In my recent article, “Software Quality Metrics for your Continuous Delivery Pipeline – Part III – Logging”, I wrote about the good parts and the not-so-good parts of logging and concluded that logging usually fails to deliver what it is so often mistakenly used for: as a mechanism for analyzing application failures in production. In response to the heated debates on reddit.com/r/devops and reddit.com/r/programing, I want to demonstrate the wealth of out-of-the-box insights you could obtain from a single urgent, albeit unspecific log message if you only are equipped with the magic ingredient; full transaction context:
- “How many users are affected and who are they?”
- “Which tiers are affected by which errors and what is the root cause?”
When all you Have is a Lousy Log Message
Does this story sound familiar to you? It’s a Friday afternoon and you just received the release artifacts from the development team belatedly, which need to be released by Monday morning. After spending the night and another day in operations to get this release out into production timely, you notice the Monday after that everything you have achieved in the end was some lousy log message:
08:55:26 SEVERE com.company.product.login.LoginLogic – LoginException occurred when processing Login transaction
While this scenario hopefully does not reflect the common case for you, it still shows an important aspect in the life of development and operations: working as an operator involves monitoring the production environment and providing assistance in troubleshooting application failures mainly with the help of log messages – things that developers have baked into their code. While certainly not all log messages need to be as poor as this one, getting down to the bottom of a production failure is often a tedious endeavor (see this comment on reddit by RecklessKelly who sometimes needs weeks to get his “Eureka moment”) – if at all possible.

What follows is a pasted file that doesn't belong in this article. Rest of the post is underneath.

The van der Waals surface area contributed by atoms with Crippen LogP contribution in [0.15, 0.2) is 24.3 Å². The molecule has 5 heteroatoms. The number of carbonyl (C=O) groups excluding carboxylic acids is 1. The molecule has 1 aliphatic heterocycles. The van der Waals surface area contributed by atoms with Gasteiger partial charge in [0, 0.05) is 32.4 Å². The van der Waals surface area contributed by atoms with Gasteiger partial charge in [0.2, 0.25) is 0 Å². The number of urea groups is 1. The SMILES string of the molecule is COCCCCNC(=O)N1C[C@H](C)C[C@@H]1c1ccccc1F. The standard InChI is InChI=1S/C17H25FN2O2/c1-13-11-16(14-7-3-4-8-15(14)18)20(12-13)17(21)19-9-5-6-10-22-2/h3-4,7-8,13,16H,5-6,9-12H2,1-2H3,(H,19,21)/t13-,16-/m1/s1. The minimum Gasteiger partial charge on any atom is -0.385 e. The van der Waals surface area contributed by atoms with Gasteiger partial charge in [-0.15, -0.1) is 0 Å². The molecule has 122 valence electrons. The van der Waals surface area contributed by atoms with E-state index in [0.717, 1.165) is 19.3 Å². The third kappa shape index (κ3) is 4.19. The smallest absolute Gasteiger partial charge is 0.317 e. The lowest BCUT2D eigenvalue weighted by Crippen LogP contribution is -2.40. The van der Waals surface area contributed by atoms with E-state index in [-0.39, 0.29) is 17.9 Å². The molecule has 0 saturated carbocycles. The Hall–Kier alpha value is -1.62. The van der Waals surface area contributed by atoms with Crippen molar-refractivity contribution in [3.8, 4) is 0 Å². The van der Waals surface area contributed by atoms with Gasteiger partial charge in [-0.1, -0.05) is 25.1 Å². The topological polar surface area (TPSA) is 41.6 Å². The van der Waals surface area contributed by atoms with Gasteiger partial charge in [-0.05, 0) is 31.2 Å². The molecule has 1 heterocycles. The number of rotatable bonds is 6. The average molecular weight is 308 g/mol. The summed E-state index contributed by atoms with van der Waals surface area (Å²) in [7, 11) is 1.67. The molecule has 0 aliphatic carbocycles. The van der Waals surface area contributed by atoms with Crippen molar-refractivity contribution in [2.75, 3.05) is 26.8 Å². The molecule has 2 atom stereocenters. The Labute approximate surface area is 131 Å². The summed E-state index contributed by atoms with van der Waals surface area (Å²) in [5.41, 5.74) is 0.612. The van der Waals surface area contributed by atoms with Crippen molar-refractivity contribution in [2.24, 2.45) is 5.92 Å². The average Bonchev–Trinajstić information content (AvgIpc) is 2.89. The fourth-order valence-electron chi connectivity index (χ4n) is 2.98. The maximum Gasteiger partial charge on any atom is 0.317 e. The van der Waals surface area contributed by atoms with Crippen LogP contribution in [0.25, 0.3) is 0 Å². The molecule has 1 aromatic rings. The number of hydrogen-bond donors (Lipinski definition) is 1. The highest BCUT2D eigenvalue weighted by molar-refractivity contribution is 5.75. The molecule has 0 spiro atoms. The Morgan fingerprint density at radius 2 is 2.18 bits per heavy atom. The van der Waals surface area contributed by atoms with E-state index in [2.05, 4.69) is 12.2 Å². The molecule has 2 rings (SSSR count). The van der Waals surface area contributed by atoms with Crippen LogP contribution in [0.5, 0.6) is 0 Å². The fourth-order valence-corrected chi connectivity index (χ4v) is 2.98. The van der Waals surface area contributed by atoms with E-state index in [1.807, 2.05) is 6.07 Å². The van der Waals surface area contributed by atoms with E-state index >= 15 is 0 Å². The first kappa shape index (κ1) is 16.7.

Why There is no Such Thing as a 100% Error-Free Code
Production failures can become a major pain for your business with long-term effects: they will not only make your visitors buy elsewhere, but depending on the level of frustrations, your customers may choose to stay at your competition instead of giving you another chance.